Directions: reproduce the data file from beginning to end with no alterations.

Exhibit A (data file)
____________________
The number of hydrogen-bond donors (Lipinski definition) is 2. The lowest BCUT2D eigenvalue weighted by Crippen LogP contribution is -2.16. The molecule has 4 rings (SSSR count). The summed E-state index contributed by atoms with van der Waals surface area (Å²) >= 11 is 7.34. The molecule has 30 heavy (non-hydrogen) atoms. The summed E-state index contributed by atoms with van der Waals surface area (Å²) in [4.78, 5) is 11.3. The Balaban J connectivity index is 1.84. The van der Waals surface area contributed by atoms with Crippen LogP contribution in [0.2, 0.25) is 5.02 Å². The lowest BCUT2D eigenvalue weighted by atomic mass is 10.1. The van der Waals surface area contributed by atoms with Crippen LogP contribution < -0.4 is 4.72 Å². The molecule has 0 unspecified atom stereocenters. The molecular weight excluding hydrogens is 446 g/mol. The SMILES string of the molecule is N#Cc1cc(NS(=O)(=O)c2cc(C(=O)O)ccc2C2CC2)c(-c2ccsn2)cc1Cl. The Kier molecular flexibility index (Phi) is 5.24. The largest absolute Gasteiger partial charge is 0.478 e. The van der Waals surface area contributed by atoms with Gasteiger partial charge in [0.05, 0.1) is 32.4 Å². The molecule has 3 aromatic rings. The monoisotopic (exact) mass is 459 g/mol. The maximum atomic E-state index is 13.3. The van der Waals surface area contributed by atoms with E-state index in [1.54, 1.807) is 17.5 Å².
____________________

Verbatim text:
The number of hydrogen-bond donors (Lipinski definition) is 2. The lowest BCUT2D eigenvalue weighted by Crippen LogP contribution is -2.16. The molecule has 4 rings (SSSR count). The summed E-state index contributed by atoms with van der Waals surface area (Å²) >= 11 is 7.34. The molecule has 30 heavy (non-hydrogen) atoms. The summed E-state index contributed by atoms with van der Waals surface area (Å²) in [4.78, 5) is 11.3. The Balaban J connectivity index is 1.84. The van der Waals surface area contributed by atoms with Crippen LogP contribution in [0.2, 0.25) is 5.02 Å². The lowest BCUT2D eigenvalue weighted by atomic mass is 10.1. The van der Waals surface area contributed by atoms with Crippen LogP contribution < -0.4 is 4.72 Å². The molecule has 0 unspecified atom stereocenters. The molecular weight excluding hydrogens is 446 g/mol. The SMILES string of the molecule is N#Cc1cc(NS(=O)(=O)c2cc(C(=O)O)ccc2C2CC2)c(-c2ccsn2)cc1Cl. The Kier molecular flexibility index (Phi) is 5.24. The largest absolute Gasteiger partial charge is 0.478 e. The van der Waals surface area contributed by atoms with Gasteiger partial charge in [0.05, 0.1) is 32.4 Å². The molecule has 3 aromatic rings. The monoisotopic (exact) mass is 459 g/mol. The maximum atomic E-state index is 13.3. The van der Waals surface area contributed by atoms with E-state index in [1.54, 1.807) is 17.5 Å².